Copyright vs. Patent

What is the difference between copyright and patent?

Copyright and patent are two terms used to ensure that the legal rights of authors and inventors are protected and that their work cannot be stolen or copied by anyone else. It also ensures that no one can use the material without their permission or claim to be the original author or inventor. However, they refer to different types of legal procedures, which is why it is important to understand the differences between them.

What is copyright?

Copyright is the legal protection for both fiction and non-fiction printed material.  Any type of creative work of which the creator is considered an author comes under the category of copyright – music, literary, pictures, graphics or artistic talent. Under the terms of the 1976 Copyright Law, only the author has the authority to reproduce the original work and it has to be the author whose name is on the copyright. This person is the only one who has the right to publish the work. Some people think that copyright refers only to anything that has been written, but its only limits are that it is a form of expression.

What is patent?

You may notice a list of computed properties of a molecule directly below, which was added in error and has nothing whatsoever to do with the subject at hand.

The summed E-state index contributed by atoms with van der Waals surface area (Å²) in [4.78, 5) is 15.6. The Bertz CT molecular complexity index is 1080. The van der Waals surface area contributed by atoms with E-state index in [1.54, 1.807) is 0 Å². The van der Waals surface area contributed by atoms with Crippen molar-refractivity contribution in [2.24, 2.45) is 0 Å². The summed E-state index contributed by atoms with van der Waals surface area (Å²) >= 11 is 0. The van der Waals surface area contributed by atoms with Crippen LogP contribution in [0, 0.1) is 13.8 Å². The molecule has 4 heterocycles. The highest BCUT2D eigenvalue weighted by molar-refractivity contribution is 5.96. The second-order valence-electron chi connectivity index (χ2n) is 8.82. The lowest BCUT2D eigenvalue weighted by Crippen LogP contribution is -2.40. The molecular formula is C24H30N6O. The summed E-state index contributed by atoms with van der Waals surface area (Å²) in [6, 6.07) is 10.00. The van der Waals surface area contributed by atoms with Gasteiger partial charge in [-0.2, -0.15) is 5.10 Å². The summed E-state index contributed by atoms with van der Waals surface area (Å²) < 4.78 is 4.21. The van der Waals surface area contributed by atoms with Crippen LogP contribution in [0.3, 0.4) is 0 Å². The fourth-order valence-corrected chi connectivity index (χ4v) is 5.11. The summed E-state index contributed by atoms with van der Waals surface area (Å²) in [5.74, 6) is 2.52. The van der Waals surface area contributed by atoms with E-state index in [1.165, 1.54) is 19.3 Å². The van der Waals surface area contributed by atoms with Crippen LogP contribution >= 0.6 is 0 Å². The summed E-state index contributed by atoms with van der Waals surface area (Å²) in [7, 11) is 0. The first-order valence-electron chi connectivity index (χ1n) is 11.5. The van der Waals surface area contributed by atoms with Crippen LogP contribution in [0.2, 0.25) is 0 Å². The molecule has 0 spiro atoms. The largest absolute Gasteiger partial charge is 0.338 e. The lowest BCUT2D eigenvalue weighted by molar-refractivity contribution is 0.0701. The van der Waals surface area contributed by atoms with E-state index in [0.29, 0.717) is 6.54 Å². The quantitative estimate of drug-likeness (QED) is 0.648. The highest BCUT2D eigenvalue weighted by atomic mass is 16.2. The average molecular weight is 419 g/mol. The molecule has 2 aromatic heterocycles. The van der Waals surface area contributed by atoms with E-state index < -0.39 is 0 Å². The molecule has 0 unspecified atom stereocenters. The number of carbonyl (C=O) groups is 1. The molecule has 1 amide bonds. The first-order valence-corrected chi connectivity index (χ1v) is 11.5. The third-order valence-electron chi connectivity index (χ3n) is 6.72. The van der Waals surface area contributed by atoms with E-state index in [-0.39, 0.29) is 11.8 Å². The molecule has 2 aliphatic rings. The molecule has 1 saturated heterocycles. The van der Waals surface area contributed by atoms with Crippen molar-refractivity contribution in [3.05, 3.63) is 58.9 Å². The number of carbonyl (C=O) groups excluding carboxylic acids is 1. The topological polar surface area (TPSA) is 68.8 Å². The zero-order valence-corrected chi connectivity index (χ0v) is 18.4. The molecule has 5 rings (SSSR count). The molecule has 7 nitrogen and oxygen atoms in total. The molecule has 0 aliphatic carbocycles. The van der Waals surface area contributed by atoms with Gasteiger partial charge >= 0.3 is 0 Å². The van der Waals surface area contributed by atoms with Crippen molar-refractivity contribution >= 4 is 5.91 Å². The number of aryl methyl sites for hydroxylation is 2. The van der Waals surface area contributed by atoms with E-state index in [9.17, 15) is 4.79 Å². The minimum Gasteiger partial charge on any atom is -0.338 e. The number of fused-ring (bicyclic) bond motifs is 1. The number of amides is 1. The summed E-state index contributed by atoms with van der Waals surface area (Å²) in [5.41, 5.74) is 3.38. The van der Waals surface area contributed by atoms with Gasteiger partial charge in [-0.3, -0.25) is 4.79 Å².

Patent is the legal protection for inventions, processes and devices and protects them from being copied. A person who invents something deemed useful for people can obtain a patent for it from the patent and trademark office of the country in which he/she lives.  A patent prevents others from copying, selling, reproducing or advertising a product as being their own when they did not invent it.

There are three types of patents:

  • Utility patents – given to those who invent or discover a new product that can be useful to people. It can also be given for an improvement to a previously used device.
  • Design patents – given for inventions of ornamental design
  • Plant patents – given to those who invent a new type or a new variety of plant

Differences and similarities between copyright and patent

The following are the major points of copyright and patent:

  1. Copyrights are based on the arts and patents are based on science.
  2. Copyright is the term used for authorship of a literary, musical, dramatic or artistic work. Patent is the term for new and useful inventions.
  3. Authorship must be unique and original to be copyrighted. It begins as soon as the work is created. An invention does not have patent protection until the actual patent is issued.
  4. Copyright lasts for life or from 50 to 70 years depending on the country of the author. Patent protection usually lasts for 10 to 20 years, but this also depends on the country of the inventor.
  5. Copyright is free and does not involve a lot of paperwork. The application for patent is a very long and difficult process because the invention has to be thoroughly checked.

Conclusion

Both copyright and patent mean that the work or invention is the exclusive property of the author or inventor. No one else is permitted to sell, reproduce or advertise the product as their own. However, the processes of obtaining each one are different.